The era of Utah's tiny bandbox high-school gymnasium is almost over.
These days, the gym is often one of the newest and nicest buildings in Utah's small towns, a gathering place for all sorts of community events. At the bigger urban high schools where the facilities serve many functions and teams, most are sprawling complexes of hardwood floors and lines. At a given moment, you might have a wrestling meet, a basketball practice and a drill team workout going on in different areas of the same building.
Long gone are classic prep palaces at schools such as Jordan, Bingham, Olympus, South, West and East. The old gym at Tintic in Eureka once had sidelines so narrow that the scorers table was in a hanging balcony. To check in, players had to pull a string with a bell on it. The building at Granite, with its bouncy hardwood floor reportedly built on giant springs, remains, but is seldom used now that the school has closed.
One such gym still hosts dozens of events. On a recent rainy December Tuesday evening, I wandered up to Salt Lake City's east side to watch the Judge Bulldogs' boys team take on Riverton in one of the last classic Utah gyms. The place holds many memories because, as a kid, I often played there.
Stan Finn, longtime scorekeeper for the Bulldogs, told me the cinder-block building with the metal beams holding up its roof opened in 1960. Though the bleachers have been updated slightly and the building that seats about 1,500 has been repainted numerous times, it has changed little.
The small balcony remains, its metal posts covered by pads. Banners celebrating Judge's athletic successes hang from the rafters. A banner listing the times the boys played in the prestigious Alhambra Catholic Invitational Tournament holds a prominent wall display.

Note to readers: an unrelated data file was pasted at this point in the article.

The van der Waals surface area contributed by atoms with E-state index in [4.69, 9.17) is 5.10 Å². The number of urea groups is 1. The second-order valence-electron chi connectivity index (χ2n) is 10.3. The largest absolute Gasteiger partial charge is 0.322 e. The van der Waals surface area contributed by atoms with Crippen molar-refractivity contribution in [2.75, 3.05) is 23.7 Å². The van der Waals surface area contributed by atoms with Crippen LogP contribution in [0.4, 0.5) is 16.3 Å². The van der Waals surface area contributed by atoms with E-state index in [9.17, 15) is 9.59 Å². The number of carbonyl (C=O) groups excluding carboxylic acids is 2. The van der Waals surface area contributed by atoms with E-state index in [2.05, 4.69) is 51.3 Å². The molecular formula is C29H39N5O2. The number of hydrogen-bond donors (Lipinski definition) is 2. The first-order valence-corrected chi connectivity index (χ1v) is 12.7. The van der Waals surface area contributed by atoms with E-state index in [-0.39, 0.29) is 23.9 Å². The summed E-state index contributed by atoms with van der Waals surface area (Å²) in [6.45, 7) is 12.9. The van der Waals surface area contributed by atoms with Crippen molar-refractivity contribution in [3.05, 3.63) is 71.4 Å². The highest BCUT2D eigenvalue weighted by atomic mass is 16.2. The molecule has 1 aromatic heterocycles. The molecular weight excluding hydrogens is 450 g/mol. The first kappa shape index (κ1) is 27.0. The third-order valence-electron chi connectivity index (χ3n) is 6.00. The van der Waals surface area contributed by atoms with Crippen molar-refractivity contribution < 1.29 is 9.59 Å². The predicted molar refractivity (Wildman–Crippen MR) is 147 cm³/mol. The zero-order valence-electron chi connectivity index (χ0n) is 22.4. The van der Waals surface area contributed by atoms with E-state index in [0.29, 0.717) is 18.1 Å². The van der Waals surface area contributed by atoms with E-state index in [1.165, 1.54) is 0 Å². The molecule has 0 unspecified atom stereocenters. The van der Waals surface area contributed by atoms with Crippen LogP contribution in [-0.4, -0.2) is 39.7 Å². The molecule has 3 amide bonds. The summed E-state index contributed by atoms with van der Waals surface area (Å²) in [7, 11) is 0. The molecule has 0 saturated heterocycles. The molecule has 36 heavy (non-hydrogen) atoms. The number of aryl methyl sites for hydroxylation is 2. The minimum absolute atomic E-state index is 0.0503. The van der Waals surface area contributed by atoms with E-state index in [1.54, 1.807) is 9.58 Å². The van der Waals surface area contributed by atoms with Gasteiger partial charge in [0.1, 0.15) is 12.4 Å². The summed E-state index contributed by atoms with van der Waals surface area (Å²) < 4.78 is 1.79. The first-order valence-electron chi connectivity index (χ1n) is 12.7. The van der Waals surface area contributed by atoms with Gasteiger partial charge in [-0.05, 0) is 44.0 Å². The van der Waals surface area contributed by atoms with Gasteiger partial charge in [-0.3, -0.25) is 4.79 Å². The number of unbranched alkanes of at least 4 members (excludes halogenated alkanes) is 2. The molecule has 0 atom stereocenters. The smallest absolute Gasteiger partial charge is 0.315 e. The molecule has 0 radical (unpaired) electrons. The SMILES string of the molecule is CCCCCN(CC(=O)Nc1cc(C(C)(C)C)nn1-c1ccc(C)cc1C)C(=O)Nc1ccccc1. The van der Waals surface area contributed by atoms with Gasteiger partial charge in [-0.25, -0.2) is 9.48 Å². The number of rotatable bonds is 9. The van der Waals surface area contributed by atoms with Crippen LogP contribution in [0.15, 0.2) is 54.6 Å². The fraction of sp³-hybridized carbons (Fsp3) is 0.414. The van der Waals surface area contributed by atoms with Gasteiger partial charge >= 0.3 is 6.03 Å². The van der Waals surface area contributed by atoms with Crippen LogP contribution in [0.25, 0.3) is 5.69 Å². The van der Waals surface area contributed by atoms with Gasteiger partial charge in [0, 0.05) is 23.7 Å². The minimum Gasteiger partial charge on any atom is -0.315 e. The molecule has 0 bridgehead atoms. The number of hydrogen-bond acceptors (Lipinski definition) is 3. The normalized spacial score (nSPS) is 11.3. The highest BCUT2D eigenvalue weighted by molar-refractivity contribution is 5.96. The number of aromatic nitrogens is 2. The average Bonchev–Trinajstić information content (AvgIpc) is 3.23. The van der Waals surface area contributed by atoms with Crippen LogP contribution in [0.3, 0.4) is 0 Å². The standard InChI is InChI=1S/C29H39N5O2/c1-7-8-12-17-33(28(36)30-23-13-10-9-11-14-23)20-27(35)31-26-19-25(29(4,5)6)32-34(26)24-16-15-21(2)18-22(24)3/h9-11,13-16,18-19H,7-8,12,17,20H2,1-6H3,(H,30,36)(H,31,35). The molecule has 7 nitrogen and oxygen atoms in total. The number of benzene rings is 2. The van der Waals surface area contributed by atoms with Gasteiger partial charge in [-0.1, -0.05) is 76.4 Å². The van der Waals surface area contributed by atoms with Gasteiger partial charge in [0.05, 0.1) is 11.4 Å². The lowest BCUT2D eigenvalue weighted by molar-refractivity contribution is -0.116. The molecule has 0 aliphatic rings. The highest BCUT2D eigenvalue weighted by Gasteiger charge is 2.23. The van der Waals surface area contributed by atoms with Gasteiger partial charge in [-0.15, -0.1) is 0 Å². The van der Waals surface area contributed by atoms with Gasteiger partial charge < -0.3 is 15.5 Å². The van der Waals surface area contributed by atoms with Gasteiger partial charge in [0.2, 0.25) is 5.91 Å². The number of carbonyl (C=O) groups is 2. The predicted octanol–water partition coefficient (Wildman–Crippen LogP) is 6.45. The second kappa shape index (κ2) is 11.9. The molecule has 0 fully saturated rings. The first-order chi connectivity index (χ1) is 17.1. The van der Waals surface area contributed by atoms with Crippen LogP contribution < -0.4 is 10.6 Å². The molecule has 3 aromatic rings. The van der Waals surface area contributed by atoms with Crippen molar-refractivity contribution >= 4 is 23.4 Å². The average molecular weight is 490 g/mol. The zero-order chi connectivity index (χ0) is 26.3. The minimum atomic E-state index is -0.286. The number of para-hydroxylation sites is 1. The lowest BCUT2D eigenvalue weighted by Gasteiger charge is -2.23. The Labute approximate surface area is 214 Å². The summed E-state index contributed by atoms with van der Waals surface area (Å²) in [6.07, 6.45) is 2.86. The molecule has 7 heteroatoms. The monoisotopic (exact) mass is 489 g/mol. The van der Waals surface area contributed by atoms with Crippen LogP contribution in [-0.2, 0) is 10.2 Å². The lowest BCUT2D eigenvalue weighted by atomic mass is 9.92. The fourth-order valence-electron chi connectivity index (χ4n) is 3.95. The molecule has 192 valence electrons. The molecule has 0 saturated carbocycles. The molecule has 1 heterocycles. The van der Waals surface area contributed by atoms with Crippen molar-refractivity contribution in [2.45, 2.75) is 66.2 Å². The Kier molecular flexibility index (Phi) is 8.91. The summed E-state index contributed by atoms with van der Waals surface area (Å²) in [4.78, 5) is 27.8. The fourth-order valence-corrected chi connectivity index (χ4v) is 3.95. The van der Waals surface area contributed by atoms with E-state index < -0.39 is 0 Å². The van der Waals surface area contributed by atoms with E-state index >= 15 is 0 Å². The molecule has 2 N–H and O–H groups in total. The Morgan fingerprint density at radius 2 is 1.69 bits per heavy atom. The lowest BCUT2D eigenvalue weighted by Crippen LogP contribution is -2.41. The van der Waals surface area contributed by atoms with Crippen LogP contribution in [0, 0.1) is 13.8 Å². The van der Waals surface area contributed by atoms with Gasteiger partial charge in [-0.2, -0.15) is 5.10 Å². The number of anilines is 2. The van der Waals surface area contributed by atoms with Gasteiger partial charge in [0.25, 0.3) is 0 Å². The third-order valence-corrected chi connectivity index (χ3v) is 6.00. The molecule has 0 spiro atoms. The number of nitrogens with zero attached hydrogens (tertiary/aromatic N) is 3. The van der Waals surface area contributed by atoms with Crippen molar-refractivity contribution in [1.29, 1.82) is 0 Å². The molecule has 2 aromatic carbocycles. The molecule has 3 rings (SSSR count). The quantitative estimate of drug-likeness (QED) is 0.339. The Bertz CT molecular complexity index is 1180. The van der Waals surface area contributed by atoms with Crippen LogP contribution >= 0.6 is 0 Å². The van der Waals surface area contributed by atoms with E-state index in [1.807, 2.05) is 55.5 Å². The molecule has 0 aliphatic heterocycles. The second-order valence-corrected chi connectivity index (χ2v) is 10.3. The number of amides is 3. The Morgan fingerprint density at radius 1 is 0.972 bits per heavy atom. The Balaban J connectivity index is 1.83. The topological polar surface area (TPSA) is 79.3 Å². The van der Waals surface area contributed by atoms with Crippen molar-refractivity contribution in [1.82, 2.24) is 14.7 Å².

As a kid, I played Catholic Youth Organization hoops on this floor. I also can brag to being one of the few boys to play a game in the old St. Mary of the Wasatch Catholic girls school on 1300 S. 3000 East before it closed in 1970. There weren't many Catholic school elementary gyms back in the 1960s. Finn said the Judge gym remains busy most Saturdays and Sundays hosting Catholic league games.
I have to confess to never caring for the Judge gym. Its backboards and rims were less forgiving than the ones at the Mormon ward houses where I joined my buddies to practice. The lighting wasn't the best, and the locker rooms were tiny and cramped.
Few gyms are this loud. Even on a night when the stands are just more than half full, the place is mind-numbingly noisy. The rowdy student section gives the Bulldogs a distinct advantage. Finn said the gym has a new sound system, but you could have fooled me. The acoustics in this place make EnergySolutions Arena seem like Carnegie Hall.
I'd hate to be a referee there. Fans are right on top of the action, and the refs can hear just about everything. It's an intense place.
Finn said the home-court advantage here is real. Taller teams can't take advantage of their height because the floor is a little smaller than most.
The gym maintains a certain rustic charm. But it isn't large enough to accommodate Judge's fine girls and boys basketball teams, which play home games there but alternate practice there and at the old Westminster College gym. It bears the imprint of now-retired boys coach Jim Yerkovich, who retired in 2010 after 44 years at the school. His signature "WE" concept remains honored by players wearing uniforms with that word on the back instead of their names.
Most Utah prep gymnasiums these days serve as practical multipurpose facilities, often with a certain sameness about them. Many schools once boasted facilities that looked just like Judge's. These days, Judge's home floor is a rarity.